NEW YORK – Personalized genomics company MyOme presented data at the recent American Society of Clinical Oncology conference demonstrating its ability to train and validate a cross-ancestry polygenic risk score (caPRS) for breast cancer.
The Menlo Park, California-based company intends to launch a product based on these and other data roughly within the next 12 months.
Premal Shah, the company's CEO, said that the final product will incorporate data that is still being collected, but the data presented at ASCO serves as a proof of concept. Shah anticipates publishing data from ongoing studies related to the caPRS in the next six to nine months.
MyOme conducted a retrospective study of 150,601 women, of whom 31,863 (approximately 21 percent) were of non-European descent. The company obtained its data from multiple cohorts, including the Women's Health Initiative, the Multiethnic Cohort, the ROOT Cohort, and the UK Biobank.
Beyond women of European ancestry, participants identified as South Asian, East Asian, African, and "admixed American," which included Hispanic and Latina.
For each participant, MyOme calculated an ancestry-based PRS derived from the five superpopulations in the 1000 Genomes Project, which it then integrated into a final combined model.
"We then combine those and weight them by fractional ancestry and the effect size of each of those PRS scores," said Kate Im, co-founder and head of research at MyOme.
By building such an ancestry-aware model, explained Akash Kumar, MyOme's cofounder and chief medical officer, MyOme hopes to address the criticism that a SNP may increase the risk in one population yet decrease it in others.
When MyOme does launch its intended caPRS product, it will be joining a small but active commercial space that includes Myriad Genetics, Invitae, and Allelica, among others.
Myriad, for instance, launched its RiskScore breast cancer PRS in 2017 and has since continued to improve its accuracy for women regardless of their ancestry. Similar to MyOme's study population, approximately 22 percent of Myriad's study cohort consisted of women with non-European ancestries.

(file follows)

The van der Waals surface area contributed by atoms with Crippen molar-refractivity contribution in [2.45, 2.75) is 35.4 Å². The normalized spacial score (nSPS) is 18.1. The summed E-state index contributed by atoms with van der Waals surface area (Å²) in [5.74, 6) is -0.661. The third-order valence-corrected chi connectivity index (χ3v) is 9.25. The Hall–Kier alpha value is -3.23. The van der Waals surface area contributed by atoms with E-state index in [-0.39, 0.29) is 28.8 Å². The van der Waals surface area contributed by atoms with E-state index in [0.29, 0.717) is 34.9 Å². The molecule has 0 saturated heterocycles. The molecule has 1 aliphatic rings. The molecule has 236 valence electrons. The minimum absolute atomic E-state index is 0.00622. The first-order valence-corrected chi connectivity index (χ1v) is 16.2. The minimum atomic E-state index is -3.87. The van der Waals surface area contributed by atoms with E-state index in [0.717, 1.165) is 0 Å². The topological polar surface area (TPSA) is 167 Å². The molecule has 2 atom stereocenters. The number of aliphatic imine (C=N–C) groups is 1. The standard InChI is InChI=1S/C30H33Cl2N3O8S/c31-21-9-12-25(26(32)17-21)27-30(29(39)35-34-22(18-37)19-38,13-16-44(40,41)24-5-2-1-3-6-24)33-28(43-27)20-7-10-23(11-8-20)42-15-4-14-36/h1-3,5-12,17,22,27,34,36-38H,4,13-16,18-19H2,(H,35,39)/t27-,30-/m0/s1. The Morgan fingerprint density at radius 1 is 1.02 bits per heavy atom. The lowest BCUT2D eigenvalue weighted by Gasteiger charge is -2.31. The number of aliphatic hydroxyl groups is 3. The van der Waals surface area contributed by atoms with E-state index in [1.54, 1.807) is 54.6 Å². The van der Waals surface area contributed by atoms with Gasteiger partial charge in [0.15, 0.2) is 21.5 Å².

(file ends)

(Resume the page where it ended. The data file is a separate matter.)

That proportion has remained relatively stable, said Thomas Slavin, Myriad's chief medical officer.
"However, what's most important for PRS performance is the size of each population used in the development and validation," he explained. "For instance, RiskScore development was based on more than 50,000 patients of African descent and 50,000 patients of Asian descent."
As Myriad continues to evaluate data from its RiskScore assessments, the original 86-SNP PRS has evolved to incorporate 93 SNPs.
In contrast, MyOme asserts that the way in which its approach assesses the whole genome results in a PRS composed of "hundreds of thousands" of SNPs.
Invitae and Allelica also recently partnered to develop their own cross-ancestry breast cancer PRS. The two companies plan to leverage retrospective case-control analyses using both public datasets and genetic and clinical research data generated by Invitae. A breast cancer PRS developed by Allelica and currently available as a preprint on BioRxiv will serve as the foundation for creating the collaboration's cross-ancestry model.
"We are still in the early phases of our development, largely gathering data," said Robert Nussbaum, Invitae's chief medical officer. "We plan to begin data analysis and active model development later this summer."
While MyOme's cross-ancestry PRS for breast cancer is furthest along in development, the company has others in the pipeline. These include neurodevelopmental conditions such as autism, intellectual disability, and general developmental delay.
"We're looking forward to, in the coming months, sharing data on how we've incorporated that cross-ancestry polygenic risk score with the conventional clinical risk predictors that are used in breast cancer," Kumar said.